Most importantly, SSPs offer PWID access to education. Individuals can learn about safe injection practices, wound care, overdose prevention, bloodborne pathogens, and naloxone administration. Each of these may help with illness prevention and can be lifesaving. Utilizing social workers, SSPs also assist with placement in substance abuse treatment programs and counseling once individuals decide they are ready.1
According to the CDC, the average cost of treating HCV infection is approximately $90,000 and approximately $450,000 for HIV treatment over a patient's lifetime.11 It costs less than $1 to manufacture a sterile needle and syringe.11 A 2014 study found that $10 million to $50 million in funding for SSPs would prevent 194 to 816 HIV infections in the US, leading to a savings between $65.8 million to $269.1 million in HIV treatment.12
Additionally, many SSPs operate out of previously functioning buildings, such as county health departments or health clinics, and they are run at specific times in conjunction with other public health services. The benefits of state- and government-run SSPs outweigh the cost to the healthcare system.
Combating a crisis
SSPs are one realistic way to help combat the opioid crisis in the US. Although the concept may seem ethically questionable initially, these concerns are outweighed by the benefits that protect PWID and other communities across the country. By providing sterile needles and syringes, education, and a safe place for support, SSPs decrease the spread of disease, and those who participate in these programs are five times more likely to take steps to get sober.11
- Approximately 21% to 29% of patients who are prescribed opioid medications will misuse them, and 8% to 12% will become addicted. Of those, between 4% and 6% will eventually switch to heroin.
- A 2002 study of 61 PWID demonstrated that 51% had graduated high school and 69% were employed. The participants had an average history of drug use spanning 20 years, and 81% were either actively participating in an abstinence-based program or had stated they were willing to do so.
CDC – Syringe services programs:www.cdc.gov/hiv/risk/ssps.html
CDC – Syringe service programs fact sheet:www.cdc.gov/hiv/pdf/risk/cdchiv-fs-syringe-services.pdf
North American Syringe Exchange Network – SEP locations:https://nasen.org/directory
Substance Abuse and Mental Health Services Administration – Medication-assisted treatment:www.samhsa.gov/medication-assisted-treatment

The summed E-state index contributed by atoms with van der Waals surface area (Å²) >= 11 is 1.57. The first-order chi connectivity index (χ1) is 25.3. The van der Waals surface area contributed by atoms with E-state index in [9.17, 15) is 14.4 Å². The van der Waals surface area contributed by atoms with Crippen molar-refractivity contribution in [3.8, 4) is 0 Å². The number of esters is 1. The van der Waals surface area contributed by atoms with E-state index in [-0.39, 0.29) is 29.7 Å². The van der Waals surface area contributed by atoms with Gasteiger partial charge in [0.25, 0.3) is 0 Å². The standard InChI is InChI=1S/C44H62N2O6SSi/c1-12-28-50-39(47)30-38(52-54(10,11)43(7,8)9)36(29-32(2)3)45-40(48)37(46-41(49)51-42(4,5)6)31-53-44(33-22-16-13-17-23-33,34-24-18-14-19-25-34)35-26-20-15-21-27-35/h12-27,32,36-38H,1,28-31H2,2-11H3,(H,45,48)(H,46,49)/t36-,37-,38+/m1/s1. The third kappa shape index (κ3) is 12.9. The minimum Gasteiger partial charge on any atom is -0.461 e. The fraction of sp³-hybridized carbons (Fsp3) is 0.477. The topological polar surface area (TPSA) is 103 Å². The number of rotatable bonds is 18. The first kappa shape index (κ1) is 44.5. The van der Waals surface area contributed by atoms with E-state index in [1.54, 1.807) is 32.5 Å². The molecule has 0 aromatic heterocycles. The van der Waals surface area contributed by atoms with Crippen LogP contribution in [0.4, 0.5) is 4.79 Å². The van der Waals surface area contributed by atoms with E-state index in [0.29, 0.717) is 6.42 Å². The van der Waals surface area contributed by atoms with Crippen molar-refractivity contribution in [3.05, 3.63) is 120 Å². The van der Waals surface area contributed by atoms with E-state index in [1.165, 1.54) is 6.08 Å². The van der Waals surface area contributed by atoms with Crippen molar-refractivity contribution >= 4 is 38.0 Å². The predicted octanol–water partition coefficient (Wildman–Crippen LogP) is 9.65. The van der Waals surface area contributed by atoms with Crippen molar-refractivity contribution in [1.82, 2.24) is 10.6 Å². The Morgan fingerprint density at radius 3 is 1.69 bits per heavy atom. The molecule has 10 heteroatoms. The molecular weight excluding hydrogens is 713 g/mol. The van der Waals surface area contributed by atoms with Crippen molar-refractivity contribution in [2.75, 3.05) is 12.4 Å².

US Department of Health and Human Services – Syringe services programs: Effective for HIV prevention:www.hhs.gov/hepatitis/blog/2016/12/6/syringe-services-programs-effective-for-hiv-prevention.html.
1. Centers for Disease Control and Prevention. Syringe services programs. 2018. www.cdc.gov/hiv/risk/ssps.html
2. North American Syringe Exchange Network. SEP locations. 2019. https://nasen.org/directory
3. National Institutes of Health: National Institute on Drug Abuse. Drugs, brains, and behavior: the science of addiction. 2018. www.drugabuse.gov/publications/drugs-brains-behavior-science-addiction/drugs-brain
4. National Institutes of Health: National Institute on Drug Abuse. Opioid overdose crisis. 2019. www.drugabuse.gov/drugs-abuse/opioids/opioid-overdose-crisis
5. Centers for Disease Control and Prevention. Injection drug use. 2018. www.cdc.gov/hiv/risk/drugs/index.html
6. Salari P, Namazi H, Abdollahi M, et al. Code of ethics for the national pharmaceutical system: codifying and compilation. J Res Med Sci
7. Kulikowski J, Linder E. Making the case for harm reduction programs for injection drug users. Nursing
8. Des Jarlais DC, Nugent A, Solberg A, Feelemyer J, Mermin J, Holtzman D. Syringe service programs for persons who inject drugs in urban, suburban, and rural areas - United States, 2013. MMWR Morb Mortal Wkly Rep
9. National Institutes of Health. Media advisory: opioid epidemic is increasing rates of some infectious diseases. US Department of Health & Human Services. 2019. www.nih.gov/news-events/opioid-epidemic-increasing-rates-some-infectious-diseases
10. Centers for Disease Control and Prevention. Injection drug use and HIV risk. 2018. www.cdc.gov/hiv/risk/idu.html
11. Interventions to prevent HIV risk behaviors. National Institutes of Health Consensus Development Conference Statement February 11-13, 1997. AIDS
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12. Nguyen TQ, Weir BW, Des Jarlais DC, Pinkerton SD, Holtgrave DR. Syringe exchange in the United States: a national level economic evaluation of hypothetical increases in investment. AIDS Behav
13. MacMaster SA, Vail KA. Demystifying the injection drug user: willingness to participate in traditional drug treatment services among participants in a needle exchange program. J Psychoactive Drugs